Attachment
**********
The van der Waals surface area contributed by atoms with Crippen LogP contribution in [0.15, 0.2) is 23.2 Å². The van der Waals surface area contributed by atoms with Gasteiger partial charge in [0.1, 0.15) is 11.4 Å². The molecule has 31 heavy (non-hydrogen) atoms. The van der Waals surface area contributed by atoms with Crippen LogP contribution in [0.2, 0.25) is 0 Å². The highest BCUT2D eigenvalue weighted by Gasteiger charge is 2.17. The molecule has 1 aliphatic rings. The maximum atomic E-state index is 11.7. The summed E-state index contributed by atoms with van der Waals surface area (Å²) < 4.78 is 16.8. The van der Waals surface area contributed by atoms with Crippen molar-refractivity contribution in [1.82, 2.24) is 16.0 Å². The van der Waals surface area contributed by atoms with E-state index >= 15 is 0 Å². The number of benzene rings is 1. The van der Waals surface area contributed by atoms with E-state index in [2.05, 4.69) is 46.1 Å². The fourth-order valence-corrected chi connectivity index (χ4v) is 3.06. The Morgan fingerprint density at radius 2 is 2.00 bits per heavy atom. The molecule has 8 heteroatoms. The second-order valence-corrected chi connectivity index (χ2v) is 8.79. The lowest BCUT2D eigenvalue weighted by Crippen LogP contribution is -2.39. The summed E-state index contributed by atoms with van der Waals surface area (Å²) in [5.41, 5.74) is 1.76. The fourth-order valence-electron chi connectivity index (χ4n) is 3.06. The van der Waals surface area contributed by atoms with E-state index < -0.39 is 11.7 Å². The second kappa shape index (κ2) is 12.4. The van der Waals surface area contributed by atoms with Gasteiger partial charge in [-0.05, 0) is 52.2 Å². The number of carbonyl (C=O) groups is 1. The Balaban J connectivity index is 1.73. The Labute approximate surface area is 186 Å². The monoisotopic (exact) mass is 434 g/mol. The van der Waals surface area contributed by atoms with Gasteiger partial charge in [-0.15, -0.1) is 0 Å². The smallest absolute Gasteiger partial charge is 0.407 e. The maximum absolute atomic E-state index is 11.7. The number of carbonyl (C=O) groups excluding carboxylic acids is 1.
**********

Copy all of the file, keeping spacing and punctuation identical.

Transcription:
The van der Waals surface area contributed by atoms with Crippen LogP contribution in [0.15, 0.2) is 23.2 Å². The van der Waals surface area contributed by atoms with Gasteiger partial charge in [0.1, 0.15) is 11.4 Å². The molecule has 31 heavy (non-hydrogen) atoms. The van der Waals surface area contributed by atoms with Crippen LogP contribution in [0.2, 0.25) is 0 Å². The highest BCUT2D eigenvalue weighted by Gasteiger charge is 2.17. The molecule has 1 aliphatic rings. The maximum atomic E-state index is 11.7. The summed E-state index contributed by atoms with van der Waals surface area (Å²) < 4.78 is 16.8. The van der Waals surface area contributed by atoms with Crippen molar-refractivity contribution in [1.82, 2.24) is 16.0 Å². The van der Waals surface area contributed by atoms with E-state index >= 15 is 0 Å². The number of benzene rings is 1. The van der Waals surface area contributed by atoms with E-state index in [2.05, 4.69) is 46.1 Å². The fourth-order valence-corrected chi connectivity index (χ4v) is 3.06. The Morgan fingerprint density at radius 2 is 2.00 bits per heavy atom. The molecule has 8 heteroatoms. The second-order valence-corrected chi connectivity index (χ2v) is 8.79. The lowest BCUT2D eigenvalue weighted by Crippen LogP contribution is -2.39. The summed E-state index contributed by atoms with van der Waals surface area (Å²) in [5.41, 5.74) is 1.76. The fourth-order valence-electron chi connectivity index (χ4n) is 3.06. The van der Waals surface area contributed by atoms with E-state index < -0.39 is 11.7 Å². The second kappa shape index (κ2) is 12.4. The van der Waals surface area contributed by atoms with Gasteiger partial charge in [-0.05, 0) is 52.2 Å². The number of carbonyl (C=O) groups is 1. The Balaban J connectivity index is 1.73. The Labute approximate surface area is 186 Å². The monoisotopic (exact) mass is 434 g/mol. The van der Waals surface area contributed by atoms with Gasteiger partial charge in [-0.15, -0.1) is 0 Å². The smallest absolute Gasteiger partial charge is 0.407 e. The maximum absolute atomic E-state index is 11.7. The number of carbonyl (C=O) groups excluding carboxylic acids is 1.